November 28, 2012 Aged Eggnog From The Art of Eating no. 90 photograph of martini glasses filled with aged eggnog Credit: Florence and Keith Chamberlin
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It’s not every day that, before you invite friends over to taste a homemade libation, you have to send it out to a lab first to make certain it’s safe to drink. But that’s exactly what I did with four versions of aged eggnog.
The safety of my guests assured, we settled into a tasting of aged and freshly made eggnog to answer the important question about aged eggnog: Is it worth making? Aged eggnog requires planning ahead. It must be aged for at least three weeks, and most recipes stress that it improves with more time  — one version suggests a year. The batches I served to my guests had been aged for nearly three months.
The aged and the freshly made batches tasted strikingly different. The aged eggnog was rounder, smoother, and noticeably more complex, with a satisfying start-to-finish flavor that was as adult as its alcohol content.
I like to think that aging eggnog is connected to the seasonal cycles of harvest and putting food by. Could it be that eggnog was originally made in early fall to take advantage of that season’s abundant eggs, before the dimmest days of winter curtailed or brought an end to a hen’s egg laying? (Light, weather, and diet all affect laying; today’s high-production hens, staggered breeding throughout the year, and artificially lit chicken houses have resulted in a constant supply of eggs year-round.)
A flurry of media activity about aged eggnog followed a 2006 story presenting the family recipe of Jonathan Hunt. The Hunts’ recipe, which is made with egg yolks, sugar, spirits, milk, and cream and left to age for one year, can be traced back to 1926, when Hunt’s grandfather, then living in Shanghai, acquired the recipe. The story goes that George P. Hunt attended the famed expat holiday parties for years before finally prying the recipe out of one Otis Terrell, who had pried it out of a Virginia lumber executive named Carl Seitz.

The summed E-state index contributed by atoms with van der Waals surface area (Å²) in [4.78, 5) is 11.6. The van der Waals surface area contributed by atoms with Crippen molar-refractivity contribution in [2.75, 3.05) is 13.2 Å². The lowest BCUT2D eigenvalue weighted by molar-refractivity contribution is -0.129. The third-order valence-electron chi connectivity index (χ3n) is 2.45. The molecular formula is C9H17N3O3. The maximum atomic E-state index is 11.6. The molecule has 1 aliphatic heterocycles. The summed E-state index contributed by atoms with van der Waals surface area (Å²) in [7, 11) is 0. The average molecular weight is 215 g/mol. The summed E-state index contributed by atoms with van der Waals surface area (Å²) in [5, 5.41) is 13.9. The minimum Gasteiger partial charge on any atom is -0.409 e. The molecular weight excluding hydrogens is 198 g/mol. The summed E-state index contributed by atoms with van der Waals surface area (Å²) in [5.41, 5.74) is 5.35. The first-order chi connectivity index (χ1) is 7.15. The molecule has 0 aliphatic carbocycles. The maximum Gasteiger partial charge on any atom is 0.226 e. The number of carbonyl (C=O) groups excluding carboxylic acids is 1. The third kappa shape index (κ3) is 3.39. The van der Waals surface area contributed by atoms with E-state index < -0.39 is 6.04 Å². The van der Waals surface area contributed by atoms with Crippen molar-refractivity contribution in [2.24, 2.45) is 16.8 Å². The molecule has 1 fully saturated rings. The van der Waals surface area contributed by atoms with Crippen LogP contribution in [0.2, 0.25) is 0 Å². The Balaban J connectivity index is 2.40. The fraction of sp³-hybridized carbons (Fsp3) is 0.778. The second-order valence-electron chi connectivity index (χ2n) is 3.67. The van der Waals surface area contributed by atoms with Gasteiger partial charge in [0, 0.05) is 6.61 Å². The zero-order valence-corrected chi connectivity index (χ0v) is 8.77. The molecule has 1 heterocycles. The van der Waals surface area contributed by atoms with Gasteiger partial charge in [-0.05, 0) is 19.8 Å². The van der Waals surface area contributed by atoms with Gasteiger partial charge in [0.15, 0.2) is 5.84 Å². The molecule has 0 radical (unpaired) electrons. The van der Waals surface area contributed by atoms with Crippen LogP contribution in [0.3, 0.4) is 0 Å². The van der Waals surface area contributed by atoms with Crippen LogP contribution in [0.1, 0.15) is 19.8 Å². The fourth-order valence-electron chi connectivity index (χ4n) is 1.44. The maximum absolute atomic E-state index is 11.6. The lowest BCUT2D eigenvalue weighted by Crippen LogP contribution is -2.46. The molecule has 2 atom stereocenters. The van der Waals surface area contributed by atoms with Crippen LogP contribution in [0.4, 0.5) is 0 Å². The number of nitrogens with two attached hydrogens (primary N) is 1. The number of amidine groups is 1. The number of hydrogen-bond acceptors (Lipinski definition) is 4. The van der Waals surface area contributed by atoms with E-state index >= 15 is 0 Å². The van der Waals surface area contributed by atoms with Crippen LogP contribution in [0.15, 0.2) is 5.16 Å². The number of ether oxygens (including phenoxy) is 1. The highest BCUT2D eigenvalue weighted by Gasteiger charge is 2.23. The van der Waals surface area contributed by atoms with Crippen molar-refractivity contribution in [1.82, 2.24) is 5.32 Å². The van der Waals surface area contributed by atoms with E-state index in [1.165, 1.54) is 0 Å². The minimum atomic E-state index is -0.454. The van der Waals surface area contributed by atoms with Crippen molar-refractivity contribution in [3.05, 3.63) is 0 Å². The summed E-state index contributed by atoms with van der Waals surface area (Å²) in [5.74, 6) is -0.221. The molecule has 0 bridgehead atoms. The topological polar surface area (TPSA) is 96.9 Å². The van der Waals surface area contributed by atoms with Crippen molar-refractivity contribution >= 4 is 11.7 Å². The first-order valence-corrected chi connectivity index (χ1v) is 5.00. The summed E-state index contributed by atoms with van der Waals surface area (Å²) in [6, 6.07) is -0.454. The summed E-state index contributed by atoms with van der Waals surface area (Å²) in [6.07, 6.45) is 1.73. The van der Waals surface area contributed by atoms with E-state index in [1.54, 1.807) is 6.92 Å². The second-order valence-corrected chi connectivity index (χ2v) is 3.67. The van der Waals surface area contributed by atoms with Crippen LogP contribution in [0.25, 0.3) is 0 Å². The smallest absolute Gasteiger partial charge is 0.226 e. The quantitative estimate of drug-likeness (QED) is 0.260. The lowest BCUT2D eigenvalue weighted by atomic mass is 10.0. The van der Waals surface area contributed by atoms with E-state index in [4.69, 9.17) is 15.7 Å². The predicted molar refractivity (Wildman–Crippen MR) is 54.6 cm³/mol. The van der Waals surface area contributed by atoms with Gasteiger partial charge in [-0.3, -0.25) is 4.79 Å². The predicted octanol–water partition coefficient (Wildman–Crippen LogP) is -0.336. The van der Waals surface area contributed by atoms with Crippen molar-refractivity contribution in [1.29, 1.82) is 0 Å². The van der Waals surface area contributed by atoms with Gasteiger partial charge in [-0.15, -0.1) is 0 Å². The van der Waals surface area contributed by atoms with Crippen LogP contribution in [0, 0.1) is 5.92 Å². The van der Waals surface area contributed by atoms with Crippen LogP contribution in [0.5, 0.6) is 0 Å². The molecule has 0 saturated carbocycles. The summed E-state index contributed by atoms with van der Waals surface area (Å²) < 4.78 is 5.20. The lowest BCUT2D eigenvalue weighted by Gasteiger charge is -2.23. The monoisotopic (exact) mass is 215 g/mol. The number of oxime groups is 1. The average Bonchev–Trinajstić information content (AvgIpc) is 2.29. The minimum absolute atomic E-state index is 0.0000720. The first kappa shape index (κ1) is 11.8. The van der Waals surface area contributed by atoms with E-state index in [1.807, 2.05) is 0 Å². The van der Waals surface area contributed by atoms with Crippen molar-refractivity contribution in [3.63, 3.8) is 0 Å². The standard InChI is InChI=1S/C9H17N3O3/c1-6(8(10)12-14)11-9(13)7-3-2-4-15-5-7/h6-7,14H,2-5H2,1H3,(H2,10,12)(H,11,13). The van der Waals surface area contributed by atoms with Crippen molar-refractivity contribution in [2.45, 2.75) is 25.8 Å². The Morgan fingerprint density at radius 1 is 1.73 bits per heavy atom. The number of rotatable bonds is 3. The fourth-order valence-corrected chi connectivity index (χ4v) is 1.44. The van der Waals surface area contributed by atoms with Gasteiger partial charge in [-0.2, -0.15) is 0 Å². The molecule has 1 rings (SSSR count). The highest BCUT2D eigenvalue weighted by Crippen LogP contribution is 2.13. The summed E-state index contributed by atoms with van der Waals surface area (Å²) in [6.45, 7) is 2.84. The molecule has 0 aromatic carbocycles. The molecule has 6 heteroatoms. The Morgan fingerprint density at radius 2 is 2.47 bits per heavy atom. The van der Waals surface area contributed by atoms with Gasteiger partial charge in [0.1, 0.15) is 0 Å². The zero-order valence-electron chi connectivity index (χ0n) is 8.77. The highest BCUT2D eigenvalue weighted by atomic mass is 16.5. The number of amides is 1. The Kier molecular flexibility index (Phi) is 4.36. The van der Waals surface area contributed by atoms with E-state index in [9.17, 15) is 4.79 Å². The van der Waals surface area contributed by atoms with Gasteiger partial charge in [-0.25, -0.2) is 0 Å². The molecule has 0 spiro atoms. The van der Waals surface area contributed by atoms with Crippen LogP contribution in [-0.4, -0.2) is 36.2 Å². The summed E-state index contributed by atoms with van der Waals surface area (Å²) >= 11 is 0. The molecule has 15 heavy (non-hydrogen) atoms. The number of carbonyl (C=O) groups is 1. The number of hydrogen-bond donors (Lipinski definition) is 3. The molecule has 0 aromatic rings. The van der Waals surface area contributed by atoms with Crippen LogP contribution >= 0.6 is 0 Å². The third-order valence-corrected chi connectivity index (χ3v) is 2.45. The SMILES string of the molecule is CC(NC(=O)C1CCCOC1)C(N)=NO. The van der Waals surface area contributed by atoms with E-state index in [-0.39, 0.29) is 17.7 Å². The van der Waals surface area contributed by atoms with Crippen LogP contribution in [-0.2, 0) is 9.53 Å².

More than 80 years later, the tradition continues. Every Thanksgiving or soon after, the family holds an eggnog party during which guests are assigned various tasks  — separating the dozens of eggs, beating the yolks with sugar, and, finally, adding the spirits and dairy and stirring gently for one hour. The eggnog is poured into bottles and divided among the partygoers to be aged until the following year’s holiday season. The Hunts consider the aged eggnog to be ready to drink, similar in potency and consistency to a dairy-based liqueur, such as Bailey’s; they do not fold in whipped cream or whipped egg whites (unlike the version, which Hunt subsequently corrected on I have tried this eggnog both ways and have found that the addition of fluffy clouds of beaten whites and cream does nothing for the Hunts’ recipe. Here the lightness, though traditional and pleasing in many recipes, is a distraction from the inherently bracing quality of the eggnog, diluting the flavor and adding unnecessary richness. The Hunt family continues to prepare the recipe as it always has, stirring with a wooden spoon used for nothing else.
A second version of aged eggnog, published in Kevin Weeks’s blog Seriously Good, requires making a base of whole eggs, sugar, and spirits, aging it for a month, and adding dairy at serving. Weeks’s recipe came from his father, a Southerner, who adapted it from one in a well-worn 1951 copy of The Wise Encyclopedia of Cooking. A reference to aged eggnog appears in the first, 1948, edition of this cookbook, where the editor recommends aging the nog for one to two months.